April was characterised by a particularly crazy temperature range. The garden seemed stuck in winter still and nothing was really growing and I had zero desire to be out there.
Then suddenly the temperatures shot into the mid-20s and it was like we’d zoomed straight into summer.
The plants shot into life – the apple trees seemed to acquire both leaves and blossom within a few days.
The daffodils had been delayed flowering and were still around (mysteriously not many came up this year so I need to plant more this autumn) and the tulips decided they’d better get going.
The dicentra was another one that went from apparently dead lump of dried twig to leaves and flowers within the space of a week.
I took advantage of the brief week of warm (yes, it’s gone cold again since) to re-pot some herbs with fresh compost. The snow etc had killed the lavender so I bought another one at the local high street market. The peppermint had spread to the edges of the container leaving the middle empty so I chopped it up and potted some of it in the middle, disposing of the rest of it in the garden waste bin as I do not want mint taking over the garden. Bizarrely the chocolate mint is still growing happily in the centre of its pot so I didn’t need to do this one.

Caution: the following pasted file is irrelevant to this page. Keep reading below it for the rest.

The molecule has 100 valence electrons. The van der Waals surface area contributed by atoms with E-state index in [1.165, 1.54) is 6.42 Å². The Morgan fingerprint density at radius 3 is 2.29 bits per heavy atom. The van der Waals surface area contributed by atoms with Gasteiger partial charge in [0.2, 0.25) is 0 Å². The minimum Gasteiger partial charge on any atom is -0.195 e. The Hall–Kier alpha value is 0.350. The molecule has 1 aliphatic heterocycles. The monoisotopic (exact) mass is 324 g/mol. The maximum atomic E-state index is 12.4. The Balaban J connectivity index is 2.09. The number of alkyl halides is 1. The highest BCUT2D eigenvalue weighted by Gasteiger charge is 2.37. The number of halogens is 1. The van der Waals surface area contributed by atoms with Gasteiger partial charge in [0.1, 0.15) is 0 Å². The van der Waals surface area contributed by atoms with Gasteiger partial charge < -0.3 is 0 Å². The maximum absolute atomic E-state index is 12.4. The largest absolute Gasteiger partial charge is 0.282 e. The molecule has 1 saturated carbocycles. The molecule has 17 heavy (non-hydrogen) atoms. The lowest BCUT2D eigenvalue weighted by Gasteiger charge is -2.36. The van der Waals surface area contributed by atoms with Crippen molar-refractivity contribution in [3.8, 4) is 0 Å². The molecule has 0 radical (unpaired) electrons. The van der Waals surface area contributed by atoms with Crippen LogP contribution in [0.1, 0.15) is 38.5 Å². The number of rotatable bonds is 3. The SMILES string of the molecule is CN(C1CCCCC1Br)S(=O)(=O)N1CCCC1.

I had a few days off work before Easter and took advantage of LO not being around to get the garden sorted for spring. I aimed to do two hours a day, so I didn’t finish myself off in the process, but it seemed a reasonable amount of time in which to make some real progress. It did kind of work, although the weather forecast meant I did more hours some days, and spent more time indoors on the rainy days 😉
Here are the containers full of daffodils and pansies, with the sedums in front.
This is the garden showing the lawn and raised bed edging. I redid the lawn edgings which really helped tidy it up a bit.
This section I actually took the edge of the lawn back a bit. The convolvulus had sprawled over the edge of the grass, leaving an uneven patch of dead grass, so I took the edge back to encompass the whole of the dead bit, leaving a straight edge. Once the cowslips have finished flowering I’m going to dig them up, divide them and then spread them through the borders – the plants below self-seeded from just two originals.
These are the dead bits of sedum I cut back to make way for the new growth.